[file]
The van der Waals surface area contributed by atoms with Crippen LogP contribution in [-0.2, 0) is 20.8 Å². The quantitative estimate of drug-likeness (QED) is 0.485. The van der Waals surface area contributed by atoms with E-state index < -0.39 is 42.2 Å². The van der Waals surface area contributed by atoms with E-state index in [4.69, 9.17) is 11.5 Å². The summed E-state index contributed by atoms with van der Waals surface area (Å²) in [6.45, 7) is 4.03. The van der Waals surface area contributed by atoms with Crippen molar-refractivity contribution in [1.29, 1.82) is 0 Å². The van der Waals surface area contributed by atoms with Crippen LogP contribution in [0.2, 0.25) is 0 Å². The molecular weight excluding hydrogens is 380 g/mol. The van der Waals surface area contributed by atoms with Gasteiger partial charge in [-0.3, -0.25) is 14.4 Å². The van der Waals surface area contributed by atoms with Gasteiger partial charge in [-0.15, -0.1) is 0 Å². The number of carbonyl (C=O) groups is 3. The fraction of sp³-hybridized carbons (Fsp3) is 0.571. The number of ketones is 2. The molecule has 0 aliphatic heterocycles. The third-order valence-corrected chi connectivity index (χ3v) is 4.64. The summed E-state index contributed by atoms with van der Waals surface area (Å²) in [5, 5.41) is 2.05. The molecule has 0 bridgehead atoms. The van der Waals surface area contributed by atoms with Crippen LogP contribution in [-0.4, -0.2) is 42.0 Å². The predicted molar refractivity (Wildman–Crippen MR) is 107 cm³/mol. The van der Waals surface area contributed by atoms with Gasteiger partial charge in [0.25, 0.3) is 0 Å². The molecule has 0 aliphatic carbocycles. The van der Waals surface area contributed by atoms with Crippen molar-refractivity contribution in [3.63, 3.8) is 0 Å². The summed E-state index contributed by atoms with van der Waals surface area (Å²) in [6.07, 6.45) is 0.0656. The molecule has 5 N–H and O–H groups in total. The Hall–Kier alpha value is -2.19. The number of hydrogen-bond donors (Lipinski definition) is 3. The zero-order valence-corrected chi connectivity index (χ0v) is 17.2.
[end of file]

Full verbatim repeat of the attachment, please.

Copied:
The van der Waals surface area contributed by atoms with Crippen LogP contribution in [-0.2, 0) is 20.8 Å². The quantitative estimate of drug-likeness (QED) is 0.485. The van der Waals surface area contributed by atoms with E-state index < -0.39 is 42.2 Å². The van der Waals surface area contributed by atoms with E-state index in [4.69, 9.17) is 11.5 Å². The summed E-state index contributed by atoms with van der Waals surface area (Å²) in [6.45, 7) is 4.03. The van der Waals surface area contributed by atoms with Crippen molar-refractivity contribution in [1.29, 1.82) is 0 Å². The van der Waals surface area contributed by atoms with Crippen LogP contribution in [0.2, 0.25) is 0 Å². The molecular weight excluding hydrogens is 380 g/mol. The van der Waals surface area contributed by atoms with Gasteiger partial charge in [-0.3, -0.25) is 14.4 Å². The van der Waals surface area contributed by atoms with Gasteiger partial charge in [-0.15, -0.1) is 0 Å². The number of carbonyl (C=O) groups is 3. The fraction of sp³-hybridized carbons (Fsp3) is 0.571. The number of ketones is 2. The molecule has 0 aliphatic heterocycles. The third-order valence-corrected chi connectivity index (χ3v) is 4.64. The summed E-state index contributed by atoms with van der Waals surface area (Å²) in [5, 5.41) is 2.05. The molecule has 0 bridgehead atoms. The van der Waals surface area contributed by atoms with Crippen LogP contribution in [-0.4, -0.2) is 42.0 Å². The predicted molar refractivity (Wildman–Crippen MR) is 107 cm³/mol. The van der Waals surface area contributed by atoms with Gasteiger partial charge in [0.25, 0.3) is 0 Å². The molecule has 0 aliphatic carbocycles. The van der Waals surface area contributed by atoms with Crippen molar-refractivity contribution in [3.63, 3.8) is 0 Å². The summed E-state index contributed by atoms with van der Waals surface area (Å²) in [6.07, 6.45) is 0.0656. The molecule has 5 N–H and O–H groups in total. The Hall–Kier alpha value is -2.19. The number of hydrogen-bond donors (Lipinski definition) is 3. The zero-order valence-corrected chi connectivity index (χ0v) is 17.2.